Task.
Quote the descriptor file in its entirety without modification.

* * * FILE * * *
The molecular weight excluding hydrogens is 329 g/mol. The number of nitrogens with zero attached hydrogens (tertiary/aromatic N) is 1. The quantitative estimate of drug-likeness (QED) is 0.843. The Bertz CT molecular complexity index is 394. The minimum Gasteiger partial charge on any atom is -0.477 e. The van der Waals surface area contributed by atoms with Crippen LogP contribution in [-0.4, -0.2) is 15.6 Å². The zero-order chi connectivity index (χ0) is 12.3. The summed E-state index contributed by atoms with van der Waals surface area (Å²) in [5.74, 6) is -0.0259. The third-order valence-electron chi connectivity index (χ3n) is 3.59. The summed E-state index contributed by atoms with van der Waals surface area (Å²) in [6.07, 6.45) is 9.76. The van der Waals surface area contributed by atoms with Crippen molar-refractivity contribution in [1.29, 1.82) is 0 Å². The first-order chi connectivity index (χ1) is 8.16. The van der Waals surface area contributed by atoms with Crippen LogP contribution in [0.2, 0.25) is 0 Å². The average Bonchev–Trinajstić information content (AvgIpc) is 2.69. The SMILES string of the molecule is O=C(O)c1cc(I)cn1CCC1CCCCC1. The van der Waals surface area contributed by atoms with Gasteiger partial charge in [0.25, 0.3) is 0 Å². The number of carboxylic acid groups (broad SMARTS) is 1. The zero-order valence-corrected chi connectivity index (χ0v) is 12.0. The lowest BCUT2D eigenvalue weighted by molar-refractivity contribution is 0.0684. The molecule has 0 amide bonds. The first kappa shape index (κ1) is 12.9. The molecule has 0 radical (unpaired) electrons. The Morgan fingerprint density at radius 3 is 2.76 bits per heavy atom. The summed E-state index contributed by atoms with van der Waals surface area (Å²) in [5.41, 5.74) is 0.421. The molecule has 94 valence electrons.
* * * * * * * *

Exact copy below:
The molecular weight excluding hydrogens is 329 g/mol. The number of nitrogens with zero attached hydrogens (tertiary/aromatic N) is 1. The quantitative estimate of drug-likeness (QED) is 0.843. The Bertz CT molecular complexity index is 394. The minimum Gasteiger partial charge on any atom is -0.477 e. The van der Waals surface area contributed by atoms with Crippen LogP contribution in [-0.4, -0.2) is 15.6 Å². The zero-order chi connectivity index (χ0) is 12.3. The summed E-state index contributed by atoms with van der Waals surface area (Å²) in [5.74, 6) is -0.0259. The third-order valence-electron chi connectivity index (χ3n) is 3.59. The summed E-state index contributed by atoms with van der Waals surface area (Å²) in [6.07, 6.45) is 9.76. The van der Waals surface area contributed by atoms with Crippen molar-refractivity contribution in [1.29, 1.82) is 0 Å². The first-order chi connectivity index (χ1) is 8.16. The van der Waals surface area contributed by atoms with Crippen LogP contribution in [0.2, 0.25) is 0 Å². The average Bonchev–Trinajstić information content (AvgIpc) is 2.69. The SMILES string of the molecule is O=C(O)c1cc(I)cn1CCC1CCCCC1. The van der Waals surface area contributed by atoms with Gasteiger partial charge in [0.25, 0.3) is 0 Å². The number of carboxylic acid groups (broad SMARTS) is 1. The zero-order valence-corrected chi connectivity index (χ0v) is 12.0. The lowest BCUT2D eigenvalue weighted by molar-refractivity contribution is 0.0684. The molecule has 0 amide bonds. The first kappa shape index (κ1) is 12.9. The molecule has 0 radical (unpaired) electrons. The Morgan fingerprint density at radius 3 is 2.76 bits per heavy atom. The summed E-state index contributed by atoms with van der Waals surface area (Å²) in [5.41, 5.74) is 0.421. The molecule has 94 valence electrons.